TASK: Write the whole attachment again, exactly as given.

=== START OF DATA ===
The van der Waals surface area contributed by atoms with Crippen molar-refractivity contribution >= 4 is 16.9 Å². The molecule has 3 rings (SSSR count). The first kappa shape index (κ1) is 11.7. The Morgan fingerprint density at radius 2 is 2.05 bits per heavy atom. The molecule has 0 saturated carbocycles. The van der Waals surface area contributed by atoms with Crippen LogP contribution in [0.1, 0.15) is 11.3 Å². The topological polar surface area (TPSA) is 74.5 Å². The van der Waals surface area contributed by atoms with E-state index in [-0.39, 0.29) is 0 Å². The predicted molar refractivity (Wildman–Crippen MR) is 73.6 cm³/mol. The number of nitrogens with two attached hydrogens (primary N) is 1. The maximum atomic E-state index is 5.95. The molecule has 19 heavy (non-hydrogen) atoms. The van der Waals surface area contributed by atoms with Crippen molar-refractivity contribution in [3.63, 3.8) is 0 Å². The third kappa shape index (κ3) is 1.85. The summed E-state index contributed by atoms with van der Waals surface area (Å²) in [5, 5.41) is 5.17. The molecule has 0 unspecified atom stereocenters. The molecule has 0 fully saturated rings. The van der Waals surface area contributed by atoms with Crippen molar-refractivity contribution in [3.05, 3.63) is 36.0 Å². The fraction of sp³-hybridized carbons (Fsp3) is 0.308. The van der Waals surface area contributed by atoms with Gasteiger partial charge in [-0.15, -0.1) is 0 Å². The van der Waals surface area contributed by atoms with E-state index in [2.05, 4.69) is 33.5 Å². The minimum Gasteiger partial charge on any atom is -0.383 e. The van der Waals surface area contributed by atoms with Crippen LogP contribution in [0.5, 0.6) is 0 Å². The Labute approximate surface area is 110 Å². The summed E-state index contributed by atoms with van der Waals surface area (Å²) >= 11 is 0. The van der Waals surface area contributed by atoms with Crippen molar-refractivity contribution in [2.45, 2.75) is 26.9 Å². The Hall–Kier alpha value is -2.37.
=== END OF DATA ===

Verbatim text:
The van der Waals surface area contributed by atoms with Crippen molar-refractivity contribution >= 4 is 16.9 Å². The molecule has 3 rings (SSSR count). The first kappa shape index (κ1) is 11.7. The Morgan fingerprint density at radius 2 is 2.05 bits per heavy atom. The molecule has 0 saturated carbocycles. The van der Waals surface area contributed by atoms with Crippen LogP contribution in [0.1, 0.15) is 11.3 Å². The topological polar surface area (TPSA) is 74.5 Å². The van der Waals surface area contributed by atoms with E-state index in [-0.39, 0.29) is 0 Å². The predicted molar refractivity (Wildman–Crippen MR) is 73.6 cm³/mol. The number of nitrogens with two attached hydrogens (primary N) is 1. The maximum atomic E-state index is 5.95. The molecule has 19 heavy (non-hydrogen) atoms. The van der Waals surface area contributed by atoms with Crippen molar-refractivity contribution in [3.63, 3.8) is 0 Å². The third kappa shape index (κ3) is 1.85. The summed E-state index contributed by atoms with van der Waals surface area (Å²) in [5, 5.41) is 5.17. The molecule has 0 unspecified atom stereocenters. The molecule has 0 fully saturated rings. The van der Waals surface area contributed by atoms with Crippen molar-refractivity contribution in [3.05, 3.63) is 36.0 Å². The fraction of sp³-hybridized carbons (Fsp3) is 0.308. The van der Waals surface area contributed by atoms with Gasteiger partial charge in [-0.15, -0.1) is 0 Å². The van der Waals surface area contributed by atoms with E-state index in [2.05, 4.69) is 33.5 Å². The minimum Gasteiger partial charge on any atom is -0.383 e. The van der Waals surface area contributed by atoms with Crippen LogP contribution in [0.5, 0.6) is 0 Å². The Labute approximate surface area is 110 Å². The summed E-state index contributed by atoms with van der Waals surface area (Å²) >= 11 is 0. The van der Waals surface area contributed by atoms with Crippen molar-refractivity contribution in [2.45, 2.75) is 26.9 Å². The Hall–Kier alpha value is -2.37.